When rent went up from $1,000 to $1,500 earlier this year at the duplex Ivette Luna had rented month-to-month for seven years, the level of her stress increased as well.

What You Need To Know

  •  The Orange County Commission unanimously passed a rental notice Ordinance in July

  •  The ordinance requires landlords to provide their tenants 60 days' written notice before increasing the rent more than 5%

  • A rent control ordinance had also been placed on this year's ballot, but a recent court ruling will keep any votes from being certified

But two weeks later, Luna says, her landlord texted her that the rent was going up again — to $1,900 a month, almost double what she previously paid.

“That’s insane,” Luna remembers thinking. “Now I’m going to be evicted. Where am I gonna go?”

Soon after, Luna learned her landlord was violating Orange County’s rental notice ordinance, which requires property owners to provide their tenants 60 days’ written notice before increasing rent by more than 5%. County commissioners unanimously passed the measure in July.

With help from attorneys at Community Legal Services of Mid-Florida, Luna was able to successfully use Orange County’s rental notice ordinance as a defense in court, allowing her more time to search for new housing. She’s hopeful the ordinance can help other struggling renters, too.

“I think it’s important people know that we have a new ordinance that will help you have at least a little bit of control,” Luna said. “At least that gives you a chance, so you can find something more affordable for you.”

A balancing act

Although Luna says she is happy in the new apartment she shares with her teenage daughter and their dog, Nala, affording rent is still a financial balancing act. She says she pays more now for a smaller apartment.

“I used all of my savings to move to, supposedly another place more affordable, but it’s not," Luna said. "I had to look for a second job in order to pay this rent."

It’s a similar challenge facing many Florida renters, including in Orlando, where a minimum-wage worker must work 95 hours a week — or nearly two and a half full-time jobs — to afford a modest one-bedroom apartment, according to the National Low Income Housing Coalition

Orlando has seen some of the fastest recent rent inflation among metros, with average rent skyrocketing 32% higher than it was before the pandemic first began, according to Apartment List

Some state lawmakers and community advocates think those spiking rents indicate a “housing emergency” serious enough to warrant local rent control under Florida law. 

But after weeks of heated discussions and court hearings on the topic, rent control in Orange County won’t be happening in the immediate future.

Despite an ordinance voters will see on this year’s ballot for a one-year pause on rent hikes for certain apartments. A judge last week directed the county’s elections office not to certify votes on the ballot measure.

Those votes will still be counted and the results will eventually be made public in some form, according to the Orange County Supervisor of Elections Office.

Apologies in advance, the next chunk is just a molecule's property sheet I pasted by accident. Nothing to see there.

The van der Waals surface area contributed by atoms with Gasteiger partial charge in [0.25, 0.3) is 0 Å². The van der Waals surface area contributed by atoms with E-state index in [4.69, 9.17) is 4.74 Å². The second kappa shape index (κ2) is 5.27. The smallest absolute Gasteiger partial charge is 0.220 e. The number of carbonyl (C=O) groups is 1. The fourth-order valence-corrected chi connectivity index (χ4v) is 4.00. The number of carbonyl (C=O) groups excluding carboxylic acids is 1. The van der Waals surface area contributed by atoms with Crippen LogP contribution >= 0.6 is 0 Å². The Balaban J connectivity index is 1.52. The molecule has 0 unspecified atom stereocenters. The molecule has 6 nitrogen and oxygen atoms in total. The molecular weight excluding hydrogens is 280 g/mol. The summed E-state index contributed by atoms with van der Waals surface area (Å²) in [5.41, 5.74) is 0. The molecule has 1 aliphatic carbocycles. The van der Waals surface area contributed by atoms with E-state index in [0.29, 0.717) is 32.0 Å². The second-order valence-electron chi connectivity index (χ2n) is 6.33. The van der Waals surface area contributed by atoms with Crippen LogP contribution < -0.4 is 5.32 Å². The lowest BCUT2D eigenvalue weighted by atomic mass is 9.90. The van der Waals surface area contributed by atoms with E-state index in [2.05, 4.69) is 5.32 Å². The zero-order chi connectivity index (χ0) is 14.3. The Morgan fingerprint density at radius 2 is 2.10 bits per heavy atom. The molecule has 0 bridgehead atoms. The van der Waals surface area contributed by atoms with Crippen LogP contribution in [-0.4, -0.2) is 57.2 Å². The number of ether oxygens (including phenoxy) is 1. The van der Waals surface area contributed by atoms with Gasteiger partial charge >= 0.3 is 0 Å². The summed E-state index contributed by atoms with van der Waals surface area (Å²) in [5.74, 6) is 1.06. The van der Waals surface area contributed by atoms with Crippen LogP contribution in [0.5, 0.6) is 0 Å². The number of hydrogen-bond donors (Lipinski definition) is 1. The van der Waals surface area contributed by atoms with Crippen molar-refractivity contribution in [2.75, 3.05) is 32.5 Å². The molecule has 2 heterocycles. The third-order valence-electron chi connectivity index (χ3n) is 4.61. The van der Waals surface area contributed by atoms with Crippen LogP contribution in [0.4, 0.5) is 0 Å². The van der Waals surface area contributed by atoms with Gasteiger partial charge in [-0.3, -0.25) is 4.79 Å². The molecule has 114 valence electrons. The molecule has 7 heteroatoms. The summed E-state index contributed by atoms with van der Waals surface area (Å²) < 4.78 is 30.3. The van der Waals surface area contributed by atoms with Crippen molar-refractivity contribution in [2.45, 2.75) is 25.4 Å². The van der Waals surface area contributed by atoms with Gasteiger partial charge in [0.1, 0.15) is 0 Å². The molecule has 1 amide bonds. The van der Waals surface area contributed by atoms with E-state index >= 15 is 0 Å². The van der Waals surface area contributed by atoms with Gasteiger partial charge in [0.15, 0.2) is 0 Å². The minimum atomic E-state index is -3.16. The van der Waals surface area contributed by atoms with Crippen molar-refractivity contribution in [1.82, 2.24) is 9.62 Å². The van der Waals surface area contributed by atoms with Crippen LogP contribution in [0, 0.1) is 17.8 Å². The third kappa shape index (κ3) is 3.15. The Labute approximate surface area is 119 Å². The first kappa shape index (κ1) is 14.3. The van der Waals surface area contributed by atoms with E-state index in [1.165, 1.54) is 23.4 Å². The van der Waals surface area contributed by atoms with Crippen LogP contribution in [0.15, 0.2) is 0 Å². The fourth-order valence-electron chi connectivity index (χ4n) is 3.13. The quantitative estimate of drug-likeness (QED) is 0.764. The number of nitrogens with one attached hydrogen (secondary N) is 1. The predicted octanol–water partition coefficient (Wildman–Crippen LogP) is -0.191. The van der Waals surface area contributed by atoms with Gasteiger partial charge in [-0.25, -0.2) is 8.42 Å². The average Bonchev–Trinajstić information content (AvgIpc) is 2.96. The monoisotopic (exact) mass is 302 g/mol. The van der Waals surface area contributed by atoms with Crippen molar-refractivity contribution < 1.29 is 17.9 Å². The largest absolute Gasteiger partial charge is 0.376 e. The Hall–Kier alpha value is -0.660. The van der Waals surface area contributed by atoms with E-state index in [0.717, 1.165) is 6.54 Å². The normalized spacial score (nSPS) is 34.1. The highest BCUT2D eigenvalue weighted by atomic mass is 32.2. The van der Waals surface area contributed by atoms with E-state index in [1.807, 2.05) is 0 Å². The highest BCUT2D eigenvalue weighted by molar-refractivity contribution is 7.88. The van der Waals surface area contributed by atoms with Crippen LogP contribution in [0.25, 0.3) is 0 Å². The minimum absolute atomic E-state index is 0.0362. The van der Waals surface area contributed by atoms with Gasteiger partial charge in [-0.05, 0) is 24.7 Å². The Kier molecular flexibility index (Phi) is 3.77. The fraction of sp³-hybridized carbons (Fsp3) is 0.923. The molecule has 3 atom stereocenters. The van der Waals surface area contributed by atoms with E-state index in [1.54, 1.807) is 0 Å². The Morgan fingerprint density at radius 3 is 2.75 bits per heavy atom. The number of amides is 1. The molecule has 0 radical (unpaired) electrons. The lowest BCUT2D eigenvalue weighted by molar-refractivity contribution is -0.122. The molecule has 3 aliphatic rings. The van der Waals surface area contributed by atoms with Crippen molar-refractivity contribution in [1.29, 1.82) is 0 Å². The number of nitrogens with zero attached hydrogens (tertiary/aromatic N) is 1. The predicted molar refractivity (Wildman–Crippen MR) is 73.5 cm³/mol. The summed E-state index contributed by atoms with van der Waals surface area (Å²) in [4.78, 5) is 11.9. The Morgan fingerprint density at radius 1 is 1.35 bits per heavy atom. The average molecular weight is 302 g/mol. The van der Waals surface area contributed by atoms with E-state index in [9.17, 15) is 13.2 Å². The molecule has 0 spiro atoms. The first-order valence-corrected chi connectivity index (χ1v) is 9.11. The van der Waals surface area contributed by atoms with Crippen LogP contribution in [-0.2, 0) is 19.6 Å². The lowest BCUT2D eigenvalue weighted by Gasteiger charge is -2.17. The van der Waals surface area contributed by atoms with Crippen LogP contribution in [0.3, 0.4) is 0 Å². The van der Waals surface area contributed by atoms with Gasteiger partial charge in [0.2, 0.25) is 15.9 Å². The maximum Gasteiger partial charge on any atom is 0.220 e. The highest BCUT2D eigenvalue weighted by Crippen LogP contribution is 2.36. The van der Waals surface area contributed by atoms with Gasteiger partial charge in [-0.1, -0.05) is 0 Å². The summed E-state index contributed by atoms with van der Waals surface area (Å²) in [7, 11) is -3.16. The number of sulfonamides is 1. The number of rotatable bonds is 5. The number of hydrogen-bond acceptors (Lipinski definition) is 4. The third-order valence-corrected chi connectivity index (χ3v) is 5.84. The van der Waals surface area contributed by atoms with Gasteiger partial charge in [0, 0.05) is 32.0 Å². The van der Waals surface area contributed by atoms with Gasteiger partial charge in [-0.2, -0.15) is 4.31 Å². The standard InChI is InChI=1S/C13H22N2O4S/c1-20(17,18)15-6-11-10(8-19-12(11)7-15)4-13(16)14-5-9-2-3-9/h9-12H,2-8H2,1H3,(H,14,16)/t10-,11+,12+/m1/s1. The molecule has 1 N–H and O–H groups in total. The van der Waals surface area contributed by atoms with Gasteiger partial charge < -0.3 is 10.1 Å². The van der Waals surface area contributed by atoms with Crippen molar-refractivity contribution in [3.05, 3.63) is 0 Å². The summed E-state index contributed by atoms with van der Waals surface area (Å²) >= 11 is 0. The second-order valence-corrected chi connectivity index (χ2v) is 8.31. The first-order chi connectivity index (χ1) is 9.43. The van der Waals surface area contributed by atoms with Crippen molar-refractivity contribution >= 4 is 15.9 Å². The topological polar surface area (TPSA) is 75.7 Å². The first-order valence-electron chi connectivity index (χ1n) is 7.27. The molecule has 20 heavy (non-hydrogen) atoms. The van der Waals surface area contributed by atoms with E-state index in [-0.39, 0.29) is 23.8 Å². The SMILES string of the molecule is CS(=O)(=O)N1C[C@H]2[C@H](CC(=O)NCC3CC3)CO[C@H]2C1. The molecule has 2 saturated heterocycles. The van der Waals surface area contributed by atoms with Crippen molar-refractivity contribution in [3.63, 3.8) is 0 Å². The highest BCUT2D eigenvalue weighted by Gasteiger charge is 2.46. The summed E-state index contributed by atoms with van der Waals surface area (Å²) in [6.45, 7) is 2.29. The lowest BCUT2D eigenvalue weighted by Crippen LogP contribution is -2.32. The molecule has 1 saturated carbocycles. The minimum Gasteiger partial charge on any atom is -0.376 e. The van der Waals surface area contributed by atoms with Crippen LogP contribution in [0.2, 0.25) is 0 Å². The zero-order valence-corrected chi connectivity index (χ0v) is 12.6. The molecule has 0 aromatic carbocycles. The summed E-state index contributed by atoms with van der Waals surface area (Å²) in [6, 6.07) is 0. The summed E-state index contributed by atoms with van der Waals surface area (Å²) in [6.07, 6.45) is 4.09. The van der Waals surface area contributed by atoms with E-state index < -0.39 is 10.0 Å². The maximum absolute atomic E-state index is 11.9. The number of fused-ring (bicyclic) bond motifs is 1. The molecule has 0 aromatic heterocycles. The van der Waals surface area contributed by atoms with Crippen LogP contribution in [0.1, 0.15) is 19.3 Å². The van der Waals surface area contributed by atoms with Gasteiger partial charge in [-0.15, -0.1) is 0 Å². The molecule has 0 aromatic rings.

Rent control pros and cons

Research into rent control efficacy is mixed. Generally, rent control policies promote stability for the people actually living in rent-controlled units, according to one Urban Institute report

But rent control can also have negative consequences. Some opponents argue it drives down the availability of quality housing over time: In part because, as landlords’ revenue declines, so does their ability to invest in capital improvements.

“What typically happens is once you instill rent control, developers and owners start seeing that it’s a risk,” Eric Maribojoc, the executive director of George Mason University’s Center for Real Estate Entrepreneurship, previously told Spectrum News. “If the government can control rents, then you never know if what you’re going to invest in will make the kinds of returns that you need to make something economically viable.”

For Luna, the scenario facing Orange County voters at the ballots this year is confusing: They’ll be able to vote on a temporary rent control ordinance, but those votes won’t be certified.

“We work, we pay taxes, and we want our rights, too,” she said.

Luna said she's grateful for the county’s new rental notice ordinance and hopes it can help more people, especially in a time when many are being displaced because of rising housing costs. 

In Orange County, 57% more evictions were filed in June of this year compared with June 2019, according to data from the University of Florida’s Shimberg Center for Housing Studies. Since last year, eviction filings have risen 188 percent as of June, the most recent month for which data is available. 

“We do have an emergency, and Orange County needs to understand that we do have an emergency,” Luna said. “There’s a lot of people homeless out there, and there’s gonna be more people homeless, if they don’t control the rent increase.”

Anyone who believes a property owner has violated Orange County’s rental notice ordinance, can report it by calling 311. Landlords found to be in violation of the ordinance are subject to a civil citation that includes a fine.

So far, 21 landlords have been investigated for violating the ordinance, but none have yet been punished, according to an Orange County spokesperson.

Orange County Rental Notice Ordinance by Chris Vaughn on Scribd